I thoroughly enjoyed Tripulante's debut album, Mensajero del tiempo, a couple of years ago, but, as good as it was, it felt like a band coming together. They were a new band, that debut appearing only a year into a musical partnership of vocalist Aymarita Colque and multi-instrumentalist Julio Cesar Moya. I felt that the latter dominated, not through any discrepancy in talent but simply in the opportunities that the songwriting gave him, but that's emphatically not the case here, with the two finding the balance I hoped they would on this, their second album.
It starts out well with Sotar Conti, which is a vibrant and up tempo opener with hidden depths, but I have to say that the album didn't grab me by the balls until Ckuri, which wraps the first half and sets us up for the second, which just keeps getting better and better. The early tracks are all good ones and none of them let the album down but, however many times I listen through Lickan Antay, I leave it convinced that the second half exceeds the first.
The better balance between vocals and music is one obvious change, but it's not the only one. For a start, I believe Mensajero del tiempo is sung in Chilean Spanish, but this isn't, though I'm unsure as to which language or languages it is sung in. Google isn't much of a help here, but I'm assuming that Colque sings in at least Kunsa and Quechua, because Heutur translates to Rise in the former and Amawta is a skilful or wise leader in the latter.
As for the album title, the Lickan Antay are an indigenous people of the Atacama desert, who are found in northern Chile and Argentina and into Bolivia, while this album appears to be an attempt to pass on knowledge from various Atacaman cultures, presumably including theirs. That may be a difficult task when it's done in languages I can't identify, but I applaud this approach and hope to learn more about what's actualy going on. The only other word I can identify is Chakana, which is the Incan stepped cross.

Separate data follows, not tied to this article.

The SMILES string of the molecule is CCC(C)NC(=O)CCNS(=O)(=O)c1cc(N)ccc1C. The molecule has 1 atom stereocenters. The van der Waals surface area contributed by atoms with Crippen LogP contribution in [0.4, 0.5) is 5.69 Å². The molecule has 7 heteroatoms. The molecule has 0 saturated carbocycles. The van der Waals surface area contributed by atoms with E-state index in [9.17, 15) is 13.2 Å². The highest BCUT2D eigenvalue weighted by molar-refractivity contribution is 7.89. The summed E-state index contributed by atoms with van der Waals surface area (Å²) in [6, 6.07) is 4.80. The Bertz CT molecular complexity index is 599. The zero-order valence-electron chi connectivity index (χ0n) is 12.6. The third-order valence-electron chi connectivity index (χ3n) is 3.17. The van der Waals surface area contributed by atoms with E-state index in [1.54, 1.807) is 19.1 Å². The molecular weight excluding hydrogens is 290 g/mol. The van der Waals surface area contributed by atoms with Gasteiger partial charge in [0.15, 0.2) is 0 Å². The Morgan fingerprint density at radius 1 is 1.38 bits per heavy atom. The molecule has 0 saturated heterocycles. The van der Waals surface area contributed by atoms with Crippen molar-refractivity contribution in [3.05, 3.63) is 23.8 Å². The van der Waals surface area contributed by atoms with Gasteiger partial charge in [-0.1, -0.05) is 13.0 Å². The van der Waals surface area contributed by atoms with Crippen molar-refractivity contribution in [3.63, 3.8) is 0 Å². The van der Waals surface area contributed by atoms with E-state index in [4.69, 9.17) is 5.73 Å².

All this leads to another more surprising change, which is that there seems to my uneducated ears to be less of an ethnic flavour here. It's obviously there on the interlude called Alikhantu, with its heavy use of Andean flutes weaving in and out of each speaker. Also, at least one song appears to be, if not an actual cover, an interpretation of an older Chilean song, and that's Lalcktur Cuijai, an easy one to find on YouTube by O. E. Galleguillos Colque, a surname which makes me wonder if the neat melodies on this one were written by a relative of Aymarita Colque.
I presume at least most of the rest is original, because the overt influences here are metal bands like Iron Maiden and Helloween, not only in the heavy/power metal genre sound but in the way the guitars develop and the songs build. There's even an epic to wrap up the album in Gentiles, a sustained gem even at eleven minutes and change. The first half of it is great but then it steps up even further as the keyboards swirl six minutes in, out of which emerges an excellent riff to start the escalation of the second half.
It's definitely one of my favourite tracks here, but there are others. Ckuri isn't the first song here to highlight just how well Colque can sustain notes, but it's impossible to miss how she doesn't just hold notes for extended periods but does interesting things with where those notes go. Each time I listen through the album, Ckuri stands out more and more, as does Heutur after it, making them a rock solid heart to Lickan Antay.
Oddly, because Tripulante only need help when performing live because there's just no way Moya can play everything there that he does in the studio, these are also the two songs featuring guest vocalists. Ckuri has a second powerful female voice in Cinthia Santibáñez from Chilean prog metal band Crisalida, who I now must check out, and Heutur features Yen Squivel as the male voice that counters Colque's.
I really dig Colque's vocals throughout this album. As I mentioned last time out, her pitch is lower than we might expect for a female metal singer but she still has quite the range. There are points where I think she's stretching too far upward and then she soars beyond it to highlight how it isn't a problem for her at all. I'm intrigued as to who influenced her the most, because I hear a heck of a lot of Bruce Dickinson in her voice, which makes obvious sense, but he's not alone and I can't see who else is in there.
So to rating this. I gave Mensajero del tiempo a 7/10 and this is clearly a step up on that excellent album, but some of it is two steps up. I'm seeing it easily as a highly recommended 8/10 and now I have to echo what I said at the end of my review of the debut but even louder: "I really can't wait for the next album! Let's see how they can grow!"